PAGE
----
Hi, I’m Steve McBride, and I’m Arthritis Care’s Policy Adviser for Scotland and Northern Ireland. What does that mean? Well, it means my job is to monitor what’s going in the health service, in the Scottish Parliament, and in other places where decisions are made which affect or might affect people with arthritis, to press for the best possible deal for people with arthritis, and to try to make sure that politicians and other decision makers are aware of the needs of people with arthritis. And in the present economic climate there is a lot to watch out for.
We tend of take a lot of our health care system for granted. But what’s there – or not there – is usually the result of a decision taken (or not taken) somewhere along the line. How long you have to wait to be seen in A+E, how long you wait for an appointment with your GP or for a procedure you need, will all depend eventually on how much priority – and how much money – these services have been given.
It can be very difficult to tell where –or when - such decisions are being taken. But one thing we do know for sure is that money is tight everywhere now. And another thing we know is that arthritis is something of a Cinderella condition. It doesn’t get the big attention – and the big money – that conditions like cancer or heart disease do. That is mainly because it is not seen as a disease that kills. But we know that it affects very many people, and that its effect on people’s quality of life can be devastating. And we know that there are always things that can be done, things that can make life better for the person affected.
Improving services for people with rheumatoid arthritis, in line with the Scottish Public Health Network’s needs assessment, is one important area for us. Another is raising the profile of osteoarthritis and improving services for the many people affected by it. Benefits issues, including things like access to blue badges, are another major worry for many people.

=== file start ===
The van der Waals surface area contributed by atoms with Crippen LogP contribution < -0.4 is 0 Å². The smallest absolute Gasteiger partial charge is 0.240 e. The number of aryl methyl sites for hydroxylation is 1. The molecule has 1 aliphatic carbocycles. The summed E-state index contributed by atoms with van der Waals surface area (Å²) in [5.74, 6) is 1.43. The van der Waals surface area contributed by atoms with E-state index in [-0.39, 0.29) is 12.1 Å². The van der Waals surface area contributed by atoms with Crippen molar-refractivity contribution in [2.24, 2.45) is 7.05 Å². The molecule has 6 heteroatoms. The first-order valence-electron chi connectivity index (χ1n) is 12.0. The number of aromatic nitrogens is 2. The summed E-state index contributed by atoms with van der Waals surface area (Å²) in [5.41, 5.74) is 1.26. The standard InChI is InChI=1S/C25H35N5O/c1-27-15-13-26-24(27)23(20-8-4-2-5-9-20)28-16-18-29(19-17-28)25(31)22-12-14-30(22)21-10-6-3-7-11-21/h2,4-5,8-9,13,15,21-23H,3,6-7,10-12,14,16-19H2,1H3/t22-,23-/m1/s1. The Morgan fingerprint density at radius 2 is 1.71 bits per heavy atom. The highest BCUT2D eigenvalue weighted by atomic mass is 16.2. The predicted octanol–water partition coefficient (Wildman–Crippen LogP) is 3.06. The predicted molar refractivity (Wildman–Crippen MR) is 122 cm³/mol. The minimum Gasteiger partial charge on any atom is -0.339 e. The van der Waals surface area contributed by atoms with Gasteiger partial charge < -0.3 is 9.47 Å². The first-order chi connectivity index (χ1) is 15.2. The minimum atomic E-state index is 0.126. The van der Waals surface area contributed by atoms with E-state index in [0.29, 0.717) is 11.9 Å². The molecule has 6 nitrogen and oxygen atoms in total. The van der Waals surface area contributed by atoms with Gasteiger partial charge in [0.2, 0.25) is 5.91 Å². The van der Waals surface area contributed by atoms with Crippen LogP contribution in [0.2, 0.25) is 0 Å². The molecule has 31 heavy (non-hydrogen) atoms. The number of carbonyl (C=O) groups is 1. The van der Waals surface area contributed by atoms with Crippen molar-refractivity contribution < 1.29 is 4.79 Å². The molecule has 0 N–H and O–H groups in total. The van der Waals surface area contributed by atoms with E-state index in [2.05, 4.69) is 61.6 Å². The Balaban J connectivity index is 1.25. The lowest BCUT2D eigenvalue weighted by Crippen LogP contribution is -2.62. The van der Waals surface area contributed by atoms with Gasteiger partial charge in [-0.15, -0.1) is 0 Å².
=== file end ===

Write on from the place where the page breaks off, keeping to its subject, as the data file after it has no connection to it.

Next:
And just now we have the excitement of the Referendum, but whatever your views on that, and whatever the outcome, and whoever is in government, you can be certain that the pressures on our health services will not go away. So we have to try to make sure that arthritis gets the priority and funding it needs, so that you or your family will have access to the services you need when you need them. That means being aware of what is happening in government and in the health service and where necessary seeking to influence them. And that means letting people with arthritis know about some of the things that are going on and where necessary enlisting their help – your help - in making a difference by seeking to influence decision makers when it matters.
You also have to have an important role in letting us know what is going on in your areas. Scotland is a big place, and there is no way we can be aware of all that’s going on in your area unless you tell us if services are being cut or needs are not being met. Hopefully we can use this website to facilitate that keen of information flow. I’ll come back to that in later posts, and will also let you know about some relevant developments.